Staff mapped out a half-mile trek the led Linkin and his family directly to the brand new camper, with Bigfoot inside.

The Pike Lake unit also provided Linkin with a park ranger for the day — Ranger Sara Roxbury — and a toolkit loaded with a magnifying glass and other tools necessary to locate the 8-foot-tall beast.

“When I first got asked to do it, I said ‘yes’ without hesitation,” Roxbury said.

On the hike, clues were placed along the route, including footprints of the mysterious beast.

“Our trick for catching Bigfoot was putting a pile of flour in the woods,” Christman said. “We put Skittles in the middle, so when he walks through to get to the candy, he left footprints.” Ranger Sara and Linkin walked through the woods, following the clues along the way.

“He was so excited the whole time,” Roxbury said. “He’d stop and pull out his toolbox where he had his horn to make Bigfoot calls. It was a moment that I?ll never forget.” Soon enough, Linkin discovered the camper at the end of the route.

Instinctively, Linkin let out Bigfoot calls, looking for a response.

It came as a shock to him what happened next.

“When he got to the camper, he noticed the prints leading up to the camper went to the door,” Kohn said. “He started to call for me, so I responded.” Naturally, Linkin opened the camper’s door and was face-to-face with an 8-foot-tall Bigfoot, whose mouth was jammed full of his favorite food — marshmallows.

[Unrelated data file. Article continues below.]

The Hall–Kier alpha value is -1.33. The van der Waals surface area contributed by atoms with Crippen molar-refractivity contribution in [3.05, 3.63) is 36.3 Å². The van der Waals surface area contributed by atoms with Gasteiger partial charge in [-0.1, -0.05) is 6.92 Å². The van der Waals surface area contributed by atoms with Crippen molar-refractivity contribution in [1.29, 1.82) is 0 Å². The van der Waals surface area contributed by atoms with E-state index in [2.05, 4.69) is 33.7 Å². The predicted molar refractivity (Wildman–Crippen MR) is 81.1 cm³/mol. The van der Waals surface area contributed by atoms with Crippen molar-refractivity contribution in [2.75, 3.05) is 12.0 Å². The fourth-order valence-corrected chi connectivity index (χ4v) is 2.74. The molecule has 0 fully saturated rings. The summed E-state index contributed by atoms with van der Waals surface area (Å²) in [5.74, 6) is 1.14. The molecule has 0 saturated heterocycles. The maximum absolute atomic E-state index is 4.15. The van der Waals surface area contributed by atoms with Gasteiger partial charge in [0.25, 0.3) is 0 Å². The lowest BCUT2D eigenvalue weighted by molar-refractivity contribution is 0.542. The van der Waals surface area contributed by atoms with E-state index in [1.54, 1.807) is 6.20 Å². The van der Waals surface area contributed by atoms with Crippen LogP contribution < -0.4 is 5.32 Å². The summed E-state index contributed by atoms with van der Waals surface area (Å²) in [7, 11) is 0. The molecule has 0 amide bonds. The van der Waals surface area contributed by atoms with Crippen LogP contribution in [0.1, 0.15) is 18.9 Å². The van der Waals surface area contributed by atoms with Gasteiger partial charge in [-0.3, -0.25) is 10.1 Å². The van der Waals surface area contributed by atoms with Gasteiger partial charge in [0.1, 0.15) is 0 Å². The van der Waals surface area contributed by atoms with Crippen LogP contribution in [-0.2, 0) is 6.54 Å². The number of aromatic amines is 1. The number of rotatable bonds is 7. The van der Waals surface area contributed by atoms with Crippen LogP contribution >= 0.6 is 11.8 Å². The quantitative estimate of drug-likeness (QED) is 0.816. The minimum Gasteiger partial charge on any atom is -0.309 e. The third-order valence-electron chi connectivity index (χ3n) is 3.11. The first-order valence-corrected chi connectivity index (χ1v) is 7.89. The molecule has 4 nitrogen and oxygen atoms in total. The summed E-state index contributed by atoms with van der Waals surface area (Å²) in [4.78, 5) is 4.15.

Kelly said the look on Linkin’s face when he first saw him was one she won’t be forgetting anytime soon.

“If there was a memory I could hold onto for the rest of my life, it’s when he called for Bigfoot and Bigfoot called back for him,” Kelly said. “The look on his face when he opened up the camper and saw Bigfoot in there eating marshmallows gives me chills. Everyone there was in awe.” Linkin immediately rushed to Bigfoot to give him a hug and hang out with his new friend.

“He was instantly shocked and looked like he wanted to jump out of his skin,” Roxbury said. “It was priceless. The whole experience was rewarding.

“I couldn’t tell he was sick, he was just a normal kid having a blast searching for Bigfoot.” Just like that — with the help of many along the way — a child’s dream that seemed inconceivable came true.

“Linkin is a brave kid and has a great sense of adventure,” Christman said. “He wanted to find Bigfoot and he did. Other kids may be scared, but not Linkin. He wanted to meet him and give him a huge hug, which shows what kind of kid he is.” Kelly said Linkin hasn’t stopped talking about the day he found Bigfoot.

“He still walks around with his toolkit,” Kelly said. “He’s got his investigator badge, magnifying glass and specimen jars with him all the time.” Nowadays, Linkin is getting healthier. Through the procedures he has about 20 percent of the tumor remaining. Kelly said once he grows, doctors will attempt to remove the remainder of the tumor.

“Our hope is that it doesn’t do much until he’s 8,” Kelly said. “Then we can start talking about chemotherapy and radiation.”

___

Information from: Daily News, https://www.dailynewsol.com/